What Iraq Can Learn from Shakespeare
By Shelina Janmohamed
As part of the 2012 Summer Olympics hosted in London, the Royal Shakespeare Company challenged theatre groups around the world to create contemporary re-imaginings of 16th century playwright William Shakespeare’s classics. Of the many unique and creative performances, Romeo and Juliet in Baghdad, performed by the Iraqi Theatre Company, caught my eye. Could one of Europe’s greatest romantic tragedies, written in the 16th century, tell us something about Iraq in the 21st century?
Adapted into colloquial Arabic, and performed by an Iraqi cast with English surtitles above the stage, the story, while written in an Iraqi context, is a familiar one. The story opens with two brothers, Montague and Capulet, who have feuded for nine years over who will steer their family’s pearl-diving ship. This serves as an apropos metaphor for Iraq at the beginning of the war. Romeo and Juliet, who like all the play’s characters retain their original Shakespearean names, have already met and fallen in love before the feud. They have been kept apart by the cycle of violence resulting from the feud between their fathers.
The play focuses less on their romance and more on how families, communities and nations can easily and quickly be torn apart. The story prompts the audience to reflect on how pride, regret, a lack of mutual understanding and interference from the outside are obstacles to resolving conflicts peacefully. Once blood has been spilt, we are never sure if peace can be restored.
The play’s director, Monadhil Daood, fled Iraq in his 20s after staging a play under Saddam Hussein about the Iran-Iraq war. In 2008, he founded the Iraqi Theatre Company to “bring a contemporary cultural voice of unity and inclusiveness into the civic discourse in Iraq”. Monadhil says that “I think my [play] ‘Romeo and Juliet in Baghdad’ will be a mirror. The audience will see themselves on the stage.”
In the buzzing auditorium, I saw his prediction come true. The emotional effect the play had on its audience was clear. During the performance, many had eyes filled with tears. At joyous moments, audience members tapped along to the wedding songs and laughed at the inclusion of an old Iraqi folk story about a beetle looking for love.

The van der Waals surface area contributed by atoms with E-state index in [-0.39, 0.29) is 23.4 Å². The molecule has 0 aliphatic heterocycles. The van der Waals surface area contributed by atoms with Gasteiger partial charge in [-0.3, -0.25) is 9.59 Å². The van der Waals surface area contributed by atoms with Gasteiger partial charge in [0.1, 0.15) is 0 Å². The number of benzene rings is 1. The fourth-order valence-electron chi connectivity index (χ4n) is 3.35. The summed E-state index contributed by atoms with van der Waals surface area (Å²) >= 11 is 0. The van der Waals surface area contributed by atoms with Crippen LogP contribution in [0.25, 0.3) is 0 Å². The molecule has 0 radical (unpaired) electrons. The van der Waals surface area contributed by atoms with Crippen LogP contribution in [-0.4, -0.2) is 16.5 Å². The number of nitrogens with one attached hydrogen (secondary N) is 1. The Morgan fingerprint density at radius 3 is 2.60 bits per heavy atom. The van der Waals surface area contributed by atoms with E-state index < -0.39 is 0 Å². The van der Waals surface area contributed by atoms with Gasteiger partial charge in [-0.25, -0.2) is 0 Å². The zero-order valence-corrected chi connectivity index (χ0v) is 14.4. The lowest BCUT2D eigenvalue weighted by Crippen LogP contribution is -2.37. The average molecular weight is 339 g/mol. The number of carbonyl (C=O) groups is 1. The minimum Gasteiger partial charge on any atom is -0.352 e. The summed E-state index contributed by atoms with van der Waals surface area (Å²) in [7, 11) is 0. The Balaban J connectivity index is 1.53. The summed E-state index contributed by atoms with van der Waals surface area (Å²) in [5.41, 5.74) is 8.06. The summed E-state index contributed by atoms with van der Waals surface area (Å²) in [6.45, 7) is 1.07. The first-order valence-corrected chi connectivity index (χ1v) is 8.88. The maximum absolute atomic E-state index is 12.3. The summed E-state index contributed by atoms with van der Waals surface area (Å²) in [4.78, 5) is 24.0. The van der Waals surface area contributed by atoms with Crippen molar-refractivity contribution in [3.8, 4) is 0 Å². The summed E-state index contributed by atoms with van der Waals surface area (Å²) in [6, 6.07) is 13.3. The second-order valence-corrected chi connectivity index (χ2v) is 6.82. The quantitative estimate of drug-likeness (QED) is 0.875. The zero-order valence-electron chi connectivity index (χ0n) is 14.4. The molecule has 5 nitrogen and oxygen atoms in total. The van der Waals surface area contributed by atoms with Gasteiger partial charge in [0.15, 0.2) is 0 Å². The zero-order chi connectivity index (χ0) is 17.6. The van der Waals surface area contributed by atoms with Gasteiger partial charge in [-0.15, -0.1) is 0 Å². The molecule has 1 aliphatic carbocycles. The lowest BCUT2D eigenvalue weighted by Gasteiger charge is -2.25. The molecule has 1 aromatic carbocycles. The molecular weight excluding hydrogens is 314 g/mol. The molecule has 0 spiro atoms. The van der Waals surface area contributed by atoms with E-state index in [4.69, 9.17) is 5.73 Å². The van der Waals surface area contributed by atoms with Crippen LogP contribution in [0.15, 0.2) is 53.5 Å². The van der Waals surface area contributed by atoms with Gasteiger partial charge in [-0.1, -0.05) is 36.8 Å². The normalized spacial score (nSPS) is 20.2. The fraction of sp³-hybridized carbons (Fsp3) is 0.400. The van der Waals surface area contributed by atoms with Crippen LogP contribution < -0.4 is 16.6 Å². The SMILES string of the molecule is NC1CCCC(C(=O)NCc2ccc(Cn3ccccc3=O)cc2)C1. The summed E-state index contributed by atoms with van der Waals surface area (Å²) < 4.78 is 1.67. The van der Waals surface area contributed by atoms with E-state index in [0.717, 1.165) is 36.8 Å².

During the most emotional moment of all, I felt almost swept off my chair at the audience’s roar of approval as the imposter, who was betrothed to Juliet against her will, and who had stoked the tension between the two families, was cast out by Juliet’s father, Capulet. This character, a miserable hardliner, represents the presence of al-Qaeda in Iraq. Through Capulet’s action, the betrothal is reversed and his presence is no longer accepted.
The real story of Romeo and Juliet in Baghdad is of the audience, who see their lives played out before their eyes. The drama was an opportunity to create enough distance from their own stories so that they could look at the effect of the last nine years on their homeland, with its immense loss, death and suffering. It was an opportunity to move on, make sense, find catharsis and even laugh.
The play at its heart is a universal story of the birth and development of conflict, stoked by fear, misunderstanding and pride. It shows how outside forces can stoke conflict and divide groups of people, and reflects on the need for unity.
In this case, a love story is a portal into a world that audiences might otherwise never be able to begin to understand. By connecting with the story of young lovers – a theme that transcends time and culture – we can learn about the nuances of today’s Iraqi society. The play helps viewers understand tight knit family structures and the once strong historic relationships between Sunni and Shia Muslims that are now being broken down. In fact, people around the world might find a lot in common with the ordinary folk of Iraq and their aspirations to bring an end to violence and live better lives.
But more importantly, through such plays, we are confronted with universal truths: conflict persists across human societies and it must be addressed before it spirals out of control. But most of all, the aspiration to love and be loved is present in all times and places, whether in Baghdad or Verona, for lovers like Romeo and Juliet, or for brothers like Montague and Capulet.
Shelina Zahra Janmohamed is the author of Love in a Headscarf and blogs at www.spirit21.co.uk.
Filed under: Opinion